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Cancer, also referred to as a malignant tumor, refers to a group of diseases that are characterized by uncontrolled growth of cells. Some tumors have the ability to move from the primary site of development to affect other parts of the body (Cassileth 2004). The cells of the body that are cancerous determine the classification of cancer. The most common examples of cancers include lung cancer, breast cancer, prostate cancer, skin cancer, brain cancer, colon cancer, and lymphoma, among others (Cassileth 2004).
The symptoms of the disease vary greatly, depending on the size of the tumor, location of the tumor, and the manner in which the tumor spreads. Treatment mainly involves chemotherapy, surgery, use of radiation, immunotherapy, hormone therapy, gene therapy, and the use of immune system cells that are cancer-specific (Hanahan & Weinberg 2011). This essay discusses cancer in detail by addressing the disease history, impact of the disease on human lives, and the scientific efforts to deal with the disease.
History of the Disease
Cancer has been affecting humans and animals through history. Although it was not earlier on referred to as cancer, many people, particularly scientists and medics, had written about the syndrome. The presence of cancer signs in human mummies and some fossilized bone tumors in Egypt serves as evidence to confirm the occurrence of cancer in the early days. The first-time cancer case was described in the year 3000BC in Egypt, although the actual word cancer was not used by then (Mukherjee 2010). This description of cancer is in the book called “Edwin Smith Papyrus”, which is a copy of the oldest textbook of Egypt referred to as “Trauma Surgery”. However, the condition was described as having no treatment (Mukherjee 2010).
The name of the disease was founded by Hippocrates, a Greek Physician. Tumors that would cause ulcers were termed as carcinoma, while those that did not form ulcers were termed as carcinos. These words mean crab in Greek. They were probably used owing to the spreading projections that are finger-like, which mimic the shape of a crab. Later, Celsus, a Roman physician, translated it into cancer (crab in Latin) (Mukherjee 2010). Another Greek physician, Galen, described the tumors as oncos. Although this term is not used often, it is used to describe the specialists in cancer, the oncologists (Kardinal & Yarbo 1979).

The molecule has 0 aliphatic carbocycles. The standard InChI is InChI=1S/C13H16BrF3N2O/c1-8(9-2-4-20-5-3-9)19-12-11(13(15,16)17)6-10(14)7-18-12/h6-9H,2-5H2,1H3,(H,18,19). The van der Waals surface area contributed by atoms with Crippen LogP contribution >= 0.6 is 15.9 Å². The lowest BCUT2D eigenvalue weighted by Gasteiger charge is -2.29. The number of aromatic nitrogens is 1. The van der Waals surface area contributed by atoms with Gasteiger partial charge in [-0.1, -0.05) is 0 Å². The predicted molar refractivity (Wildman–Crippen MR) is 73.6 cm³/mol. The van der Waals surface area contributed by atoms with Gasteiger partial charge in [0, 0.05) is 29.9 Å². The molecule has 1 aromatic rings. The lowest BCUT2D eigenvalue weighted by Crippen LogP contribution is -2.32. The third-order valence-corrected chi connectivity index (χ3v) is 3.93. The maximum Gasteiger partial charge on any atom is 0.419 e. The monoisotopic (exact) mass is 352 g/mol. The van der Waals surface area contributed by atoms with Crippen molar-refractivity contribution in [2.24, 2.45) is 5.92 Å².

Scientists had developed a better understanding of the syndrome by the 15th century. The foundation of the study of modern day cancer dates back to 1761, when Giovanni Morgagni performed autopsy procedures to establish the relationship between the illness of the patient and the findings after death. Later, John Hunter, a Scottish surgeon, suggested that certain cancers could be cured through operations.
He also described the conditions in which surgeons could choose to operate or not (Mukherjee 2010). The development of anesthesia in the 16th century allowed surgery to be used widely in the treatment of cancer. The development of the microscope and complex technology in the 19th century resulted in scientific oncology. Tissues can now be well studied, precise and accurate diagnosis can be made, and effective medical procedures can be applied to manage the disease (Kardinal & Yarbo 1979).
Impact and Danger of Cancer on Humanity
Cancer has negative effects on the human body and the society in general. On the body, the effects depend on the severity of the cancer and the site affected; these effects can be local or systemic. Local effects depend largely on the affected site. For instance, lung cancer may cause bronchial obstruction, colorectal cancer may block the bowel, and breast cancer may lead to breast deformation, while brain cancer may result in madness. Systemic effects include loss of weight, fatigue, skin changes, and fever (Hanahan & Weinberg 2011).